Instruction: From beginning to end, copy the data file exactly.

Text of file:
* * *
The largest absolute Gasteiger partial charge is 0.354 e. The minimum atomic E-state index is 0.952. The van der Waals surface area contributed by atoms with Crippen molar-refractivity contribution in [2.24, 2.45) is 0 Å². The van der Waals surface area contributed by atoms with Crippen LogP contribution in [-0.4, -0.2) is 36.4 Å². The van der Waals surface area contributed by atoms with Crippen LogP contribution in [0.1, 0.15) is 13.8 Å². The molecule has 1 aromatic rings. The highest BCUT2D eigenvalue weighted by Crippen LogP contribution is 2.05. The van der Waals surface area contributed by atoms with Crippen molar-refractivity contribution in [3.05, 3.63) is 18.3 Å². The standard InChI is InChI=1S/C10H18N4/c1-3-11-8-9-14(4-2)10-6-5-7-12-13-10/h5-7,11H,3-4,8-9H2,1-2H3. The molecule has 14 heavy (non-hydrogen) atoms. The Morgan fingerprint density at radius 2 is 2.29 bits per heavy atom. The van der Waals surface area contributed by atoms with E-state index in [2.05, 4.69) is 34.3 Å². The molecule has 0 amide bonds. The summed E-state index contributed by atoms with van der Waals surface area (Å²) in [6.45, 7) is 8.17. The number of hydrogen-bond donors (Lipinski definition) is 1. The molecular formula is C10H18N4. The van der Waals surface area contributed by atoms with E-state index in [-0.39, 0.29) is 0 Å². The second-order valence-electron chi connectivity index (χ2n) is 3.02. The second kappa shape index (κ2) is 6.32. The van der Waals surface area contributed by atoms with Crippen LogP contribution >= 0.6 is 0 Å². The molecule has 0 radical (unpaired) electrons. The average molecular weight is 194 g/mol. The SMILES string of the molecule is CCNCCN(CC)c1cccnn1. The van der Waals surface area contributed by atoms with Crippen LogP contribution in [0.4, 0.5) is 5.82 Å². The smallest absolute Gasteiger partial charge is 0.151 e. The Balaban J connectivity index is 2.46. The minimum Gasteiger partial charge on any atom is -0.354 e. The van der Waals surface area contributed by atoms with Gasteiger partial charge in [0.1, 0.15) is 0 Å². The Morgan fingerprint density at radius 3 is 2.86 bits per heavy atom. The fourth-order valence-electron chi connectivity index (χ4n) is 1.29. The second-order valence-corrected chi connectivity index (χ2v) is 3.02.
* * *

The largest absolute Gasteiger partial charge is 0.354 e. The minimum atomic E-state index is 0.952. The van der Waals surface area contributed by atoms with Crippen molar-refractivity contribution in [2.24, 2.45) is 0 Å². The van der Waals surface area contributed by atoms with Crippen LogP contribution in [-0.4, -0.2) is 36.4 Å². The van der Waals surface area contributed by atoms with Crippen LogP contribution in [0.1, 0.15) is 13.8 Å². The molecule has 1 aromatic rings. The highest BCUT2D eigenvalue weighted by Crippen LogP contribution is 2.05. The van der Waals surface area contributed by atoms with Crippen molar-refractivity contribution in [3.05, 3.63) is 18.3 Å². The standard InChI is InChI=1S/C10H18N4/c1-3-11-8-9-14(4-2)10-6-5-7-12-13-10/h5-7,11H,3-4,8-9H2,1-2H3. The molecule has 14 heavy (non-hydrogen) atoms. The Morgan fingerprint density at radius 2 is 2.29 bits per heavy atom. The van der Waals surface area contributed by atoms with E-state index in [2.05, 4.69) is 34.3 Å². The molecule has 0 amide bonds. The summed E-state index contributed by atoms with van der Waals surface area (Å²) in [6.45, 7) is 8.17. The number of hydrogen-bond donors (Lipinski definition) is 1. The molecular formula is C10H18N4. The van der Waals surface area contributed by atoms with E-state index in [-0.39, 0.29) is 0 Å². The second-order valence-electron chi connectivity index (χ2n) is 3.02. The second kappa shape index (κ2) is 6.32. The van der Waals surface area contributed by atoms with Crippen LogP contribution >= 0.6 is 0 Å². The molecule has 0 radical (unpaired) electrons. The average molecular weight is 194 g/mol. The SMILES string of the molecule is CCNCCN(CC)c1cccnn1. The van der Waals surface area contributed by atoms with Crippen LogP contribution in [0.4, 0.5) is 5.82 Å². The smallest absolute Gasteiger partial charge is 0.151 e. The Balaban J connectivity index is 2.46. The minimum Gasteiger partial charge on any atom is -0.354 e. The van der Waals surface area contributed by atoms with Gasteiger partial charge in [0.1, 0.15) is 0 Å². The Morgan fingerprint density at radius 3 is 2.86 bits per heavy atom. The fourth-order valence-electron chi connectivity index (χ4n) is 1.29. The second-order valence-corrected chi connectivity index (χ2v) is 3.02.